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Astros quick hits: What the Charlie Gonzalez hiring could mean

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A few thoughts on the front office's processes

Christian Petersen

Let me first say that the simplest explanation may be the best one.

When Houston hired Charlie Gonzalez away from the Cardinals, it was likely to fill holes in its scouting department. After all, as Evan Drellich points out in the story on the move, Houston has lost two key figures in its ivory hunting operation. The most notable loss there was national crosschecker David Post went to San Diego.

Gonzalez could fill one of the vacant positions, but may need to be a special assistant to avoid contract entanglements with the Cardinals and Astros.

But, let me float another theory for what Gonzalez could be doing.

In the process of finding its new manager, the Astros were said to have quite a bit of interest in former Pirates bench coach (and current Rangers manager) Jeff Banister. The hometown coach came from a staff that had an unusual relationship with the front office. Clint Hurdle and Banister did not come up in an analytics department, but they got as much as they could out of the numbers by relying on a front office liaison.

Jonah Keri breaks down the whole arrangement in a terrific piece for Grantland. It shows how people are integrating the advanced thinking into baseball decisions in an organic way. I'm sure this is what the Astros want to do. Maybe talking with Banister was just a way to gather information on how other teams are doing this.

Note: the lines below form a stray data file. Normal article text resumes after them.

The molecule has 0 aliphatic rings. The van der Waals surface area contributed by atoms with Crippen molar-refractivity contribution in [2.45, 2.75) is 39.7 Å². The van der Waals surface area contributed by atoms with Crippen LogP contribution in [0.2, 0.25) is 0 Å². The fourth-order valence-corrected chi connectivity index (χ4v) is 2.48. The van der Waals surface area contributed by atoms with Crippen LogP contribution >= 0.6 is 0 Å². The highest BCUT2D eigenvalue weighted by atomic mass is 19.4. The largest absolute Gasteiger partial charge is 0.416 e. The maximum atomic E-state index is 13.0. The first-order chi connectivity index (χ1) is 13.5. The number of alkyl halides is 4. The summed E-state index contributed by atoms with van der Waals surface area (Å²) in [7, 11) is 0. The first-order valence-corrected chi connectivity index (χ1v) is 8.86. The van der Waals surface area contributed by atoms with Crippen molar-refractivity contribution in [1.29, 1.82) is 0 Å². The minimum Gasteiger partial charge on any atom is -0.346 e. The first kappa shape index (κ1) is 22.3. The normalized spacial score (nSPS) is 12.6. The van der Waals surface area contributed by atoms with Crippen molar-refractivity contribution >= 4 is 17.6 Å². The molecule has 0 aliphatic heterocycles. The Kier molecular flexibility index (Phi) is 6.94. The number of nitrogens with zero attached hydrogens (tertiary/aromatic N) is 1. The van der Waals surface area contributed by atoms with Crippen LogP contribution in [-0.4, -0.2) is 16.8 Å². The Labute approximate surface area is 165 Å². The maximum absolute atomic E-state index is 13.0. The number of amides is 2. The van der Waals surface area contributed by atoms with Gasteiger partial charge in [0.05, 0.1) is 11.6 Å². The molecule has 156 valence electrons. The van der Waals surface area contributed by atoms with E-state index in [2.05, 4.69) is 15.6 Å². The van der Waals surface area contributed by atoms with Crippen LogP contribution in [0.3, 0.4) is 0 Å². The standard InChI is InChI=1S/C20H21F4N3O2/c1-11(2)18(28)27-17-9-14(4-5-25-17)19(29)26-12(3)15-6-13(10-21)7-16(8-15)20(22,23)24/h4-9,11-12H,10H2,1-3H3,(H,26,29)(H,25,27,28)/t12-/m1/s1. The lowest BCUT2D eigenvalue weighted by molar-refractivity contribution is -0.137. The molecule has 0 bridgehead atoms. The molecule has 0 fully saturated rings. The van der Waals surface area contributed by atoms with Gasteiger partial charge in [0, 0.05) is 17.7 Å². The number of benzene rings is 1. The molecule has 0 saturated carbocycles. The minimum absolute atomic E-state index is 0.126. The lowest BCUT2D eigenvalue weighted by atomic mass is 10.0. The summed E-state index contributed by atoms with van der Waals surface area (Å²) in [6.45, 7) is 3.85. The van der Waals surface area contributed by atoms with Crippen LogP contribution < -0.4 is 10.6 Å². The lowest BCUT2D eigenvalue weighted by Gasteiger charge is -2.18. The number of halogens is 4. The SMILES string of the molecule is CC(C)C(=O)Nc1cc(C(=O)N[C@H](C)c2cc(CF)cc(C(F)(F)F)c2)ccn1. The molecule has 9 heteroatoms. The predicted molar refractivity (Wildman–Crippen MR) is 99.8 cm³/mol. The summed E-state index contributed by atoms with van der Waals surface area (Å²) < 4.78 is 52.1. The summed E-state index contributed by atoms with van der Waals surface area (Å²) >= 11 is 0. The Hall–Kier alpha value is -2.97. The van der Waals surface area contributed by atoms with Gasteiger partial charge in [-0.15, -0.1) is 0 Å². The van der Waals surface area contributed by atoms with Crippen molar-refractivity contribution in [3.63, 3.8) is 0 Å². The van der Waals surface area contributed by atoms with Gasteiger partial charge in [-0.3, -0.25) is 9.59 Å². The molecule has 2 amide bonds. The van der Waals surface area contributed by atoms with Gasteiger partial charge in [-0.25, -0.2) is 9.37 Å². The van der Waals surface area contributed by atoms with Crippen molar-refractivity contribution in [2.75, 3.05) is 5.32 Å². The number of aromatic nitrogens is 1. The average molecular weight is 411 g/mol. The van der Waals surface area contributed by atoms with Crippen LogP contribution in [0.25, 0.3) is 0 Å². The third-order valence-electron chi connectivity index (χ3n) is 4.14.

What if they intend Gonzalez to fill that same role Mike Fitzgerald has with Pittsburgh?

It may not be as critical a role for Houston. Maybe hiring guys with front office experience like A.J. Hinch and, to a lesser extent, Trey Hillman make this a moot point. Those guys may be more receptive to the numbers without a squint to explain it all to them.

But, if the Astros really learn from how the Bo Porter era ended, they may want someone on staff that functions the way the Pirates' Fitzgerald does. That guy could be Gonzalez.

Even if that's not his function, Gonzalez will do one thing. He brings an outsider perspective to a front office that has drawn fire all season.

If Gonzalez can audit Houston's processes and maybe show them where they've gone off course, then he'll be an impactful hire. The process doesn't have to be broken to be improved.

We'll probably go for the rest of his tenure without writing about Charlie Gonzalez. There may not be another article written about him on this site. As I mentioned above, this is probably overthinking the move. He's a scouting guy who was likely brought in to bolster a suddenly-thin scouting department.

Overthinking small moves is what the offseason is all about, right?